I remembered from last time the first couple of miles were uninspiring, but soon, after the first checkpoint, the route plummets down steep, slippery limestone slab steps to the Coastal Path below. At the bottom, the path is wide and flat….and warm. Sheltered from the sea breeze its still and really pleasant. Off comes the outer windproof jacket.
The path is on a platform with a cliff on the right and cliff on the left dropping down to the rocks and deep blue sea below. The wide path continues for a mile or so before coming to a long flight of steep concrete steps down to a small cove below. I made a mental note that these step would be going UP at around mile 22 on the return leg.
The steps on the other side were limestone slabs winding up to the platform again between upper cliffs and the sea below. The wide, easy running path was gone though replaced with a narrow and more technical trail as the path became boulder strewn and weaved in and out of rocky outcrops. It would have been difficult to see where the path actually went were it not for the yellow arrows sprayed on the rocks. Its great running though; something different from grassy paths and bridleways. Must admit to stopping frequently to take pictures… which made me last again!
There’s a short climb up the ‘upper’ cliff to the road above and a few hundred metres of flat grass running before returning to the rocky coastal path. The route is still weaving in and out of rock outcrops though the ground is a little easier though progress is still slow. Soon Portland Bill lighthouse appears in the distance where the second checkpoint is at about 6 miles. Each checkpoint has coke (though not flat!) as well as water and jelly beans.
I’m remembering the course quite well. The next couple of miles are uphill, though very runable before returning to the cliff path again, this time on the west of the island and very close to the cliff edge with a near vertical drop of 200-300 feet down to the rocks and sea below.
It’s still warm and the early morning breeze has gone. The sea is calm and Chesil Beach and Weymouth are visible in the distance. The path twists and turns through small ‘canyons’ and gulleys. There are a couple of deviations away from the coastal path, presumably to avoid rock falls. The deviations call for some rock scrambling!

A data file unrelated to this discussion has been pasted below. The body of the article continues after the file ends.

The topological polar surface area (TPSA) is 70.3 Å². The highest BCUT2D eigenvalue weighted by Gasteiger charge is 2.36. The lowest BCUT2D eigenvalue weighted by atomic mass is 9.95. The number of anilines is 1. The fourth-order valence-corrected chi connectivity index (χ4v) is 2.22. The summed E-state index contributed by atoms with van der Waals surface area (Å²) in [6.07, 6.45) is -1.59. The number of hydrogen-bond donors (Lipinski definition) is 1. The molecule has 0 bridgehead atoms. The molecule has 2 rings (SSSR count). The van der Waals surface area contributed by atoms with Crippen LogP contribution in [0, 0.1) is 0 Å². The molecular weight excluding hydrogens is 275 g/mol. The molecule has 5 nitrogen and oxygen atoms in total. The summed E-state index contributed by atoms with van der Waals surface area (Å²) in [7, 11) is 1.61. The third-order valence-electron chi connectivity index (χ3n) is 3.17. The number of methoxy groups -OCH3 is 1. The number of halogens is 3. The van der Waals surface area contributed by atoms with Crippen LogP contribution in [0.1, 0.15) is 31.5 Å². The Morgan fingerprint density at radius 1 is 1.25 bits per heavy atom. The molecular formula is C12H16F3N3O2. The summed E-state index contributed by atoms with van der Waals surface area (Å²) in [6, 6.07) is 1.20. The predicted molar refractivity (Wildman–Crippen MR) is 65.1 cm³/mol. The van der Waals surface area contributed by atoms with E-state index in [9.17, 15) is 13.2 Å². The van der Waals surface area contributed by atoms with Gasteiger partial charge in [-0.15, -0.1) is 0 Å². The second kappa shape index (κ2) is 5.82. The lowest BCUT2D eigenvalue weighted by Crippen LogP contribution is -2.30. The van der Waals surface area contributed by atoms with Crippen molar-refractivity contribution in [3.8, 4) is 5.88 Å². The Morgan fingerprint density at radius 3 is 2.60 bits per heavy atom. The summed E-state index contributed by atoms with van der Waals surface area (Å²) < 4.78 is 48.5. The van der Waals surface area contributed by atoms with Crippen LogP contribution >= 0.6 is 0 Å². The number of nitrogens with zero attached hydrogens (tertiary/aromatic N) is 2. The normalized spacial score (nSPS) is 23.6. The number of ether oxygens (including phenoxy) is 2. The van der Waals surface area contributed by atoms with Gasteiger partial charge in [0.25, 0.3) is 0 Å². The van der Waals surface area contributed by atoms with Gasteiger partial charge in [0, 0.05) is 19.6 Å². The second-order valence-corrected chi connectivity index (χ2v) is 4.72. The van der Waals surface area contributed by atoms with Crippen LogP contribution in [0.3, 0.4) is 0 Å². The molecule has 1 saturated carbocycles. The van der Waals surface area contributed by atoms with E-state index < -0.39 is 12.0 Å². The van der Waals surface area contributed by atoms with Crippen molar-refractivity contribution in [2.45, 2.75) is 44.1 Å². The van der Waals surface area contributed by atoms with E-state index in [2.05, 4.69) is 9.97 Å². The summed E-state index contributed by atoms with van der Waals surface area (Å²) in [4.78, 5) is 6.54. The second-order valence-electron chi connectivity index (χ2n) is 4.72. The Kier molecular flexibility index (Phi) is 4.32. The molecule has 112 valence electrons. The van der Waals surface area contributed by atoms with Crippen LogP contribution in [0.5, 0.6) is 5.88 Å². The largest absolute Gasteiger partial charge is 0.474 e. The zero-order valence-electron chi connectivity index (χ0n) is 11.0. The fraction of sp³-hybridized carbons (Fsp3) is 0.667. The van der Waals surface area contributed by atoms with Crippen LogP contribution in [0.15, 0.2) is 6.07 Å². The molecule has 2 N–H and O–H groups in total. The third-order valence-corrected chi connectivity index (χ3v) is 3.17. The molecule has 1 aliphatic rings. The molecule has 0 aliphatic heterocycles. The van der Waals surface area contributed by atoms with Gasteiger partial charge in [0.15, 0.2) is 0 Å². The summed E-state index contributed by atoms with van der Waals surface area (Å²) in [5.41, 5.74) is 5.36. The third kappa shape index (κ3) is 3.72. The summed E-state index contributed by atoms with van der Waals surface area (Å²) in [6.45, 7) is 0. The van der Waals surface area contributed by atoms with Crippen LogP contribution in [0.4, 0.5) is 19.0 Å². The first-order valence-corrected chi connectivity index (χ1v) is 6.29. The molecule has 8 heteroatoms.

The coastal path comes to an end at the top of a steep, I mean really steep descent to the town below. As I am gingerly making my way down, one of the half marathon runners comes hurtling down; if he had fallen it would have been ugly…
Through the town and onto the part of the course I’d been dreading. A roughly 1 mile run alongside the road to the bridge at the far end of the road causeway, under the road and back up the other side to the half way and turn point. Noisy and unpleasant after the silence and spectacular scenery on the other side of the island. I go though halfway in 2 hours 50 minutes. Oh dear, the six hour cut off is looking ominous.
The race director had said the 6 hours was discretionary, especially after it was originally seven hours, but the organisers put the start back an hour to allow a longer lie in after Valentines evening. Still, I hate finishing after the stated cut off time, even if times would be recorded in the results if finishing after this time.
Back along the dreary road section, through the town and up the steep climb. I’ve picked a few places up and am no longer the back marker and looking behind at the top, there’s no-one in sight now behind me. Being the reverse course now there’s a long gradual drop down to the lighthouse, picking off two more runners as I go.
It’s nice to be back on the coastal path again and the route’s easier to follow the second time around, even though I’m coming at it from the other direction. The short road section is easily run and pace maintained until I get to those concrete steps. Yup, as hard as I thought they’d be. At the top the route picks up the wide path, now slightly downhill and I’m able to pick the pace up again. Three more runners passed.
Up the steep climb to the final checkpoint. About two and a half miles to go and 40 minutes to the 6 hour limit. Head down and up the last uphill section passing another runner. Going quite well now, well enough for a marshal to yell out “slow down on the steps”. Down the slippery grassy slope to the road, turn left to reach a roundabout.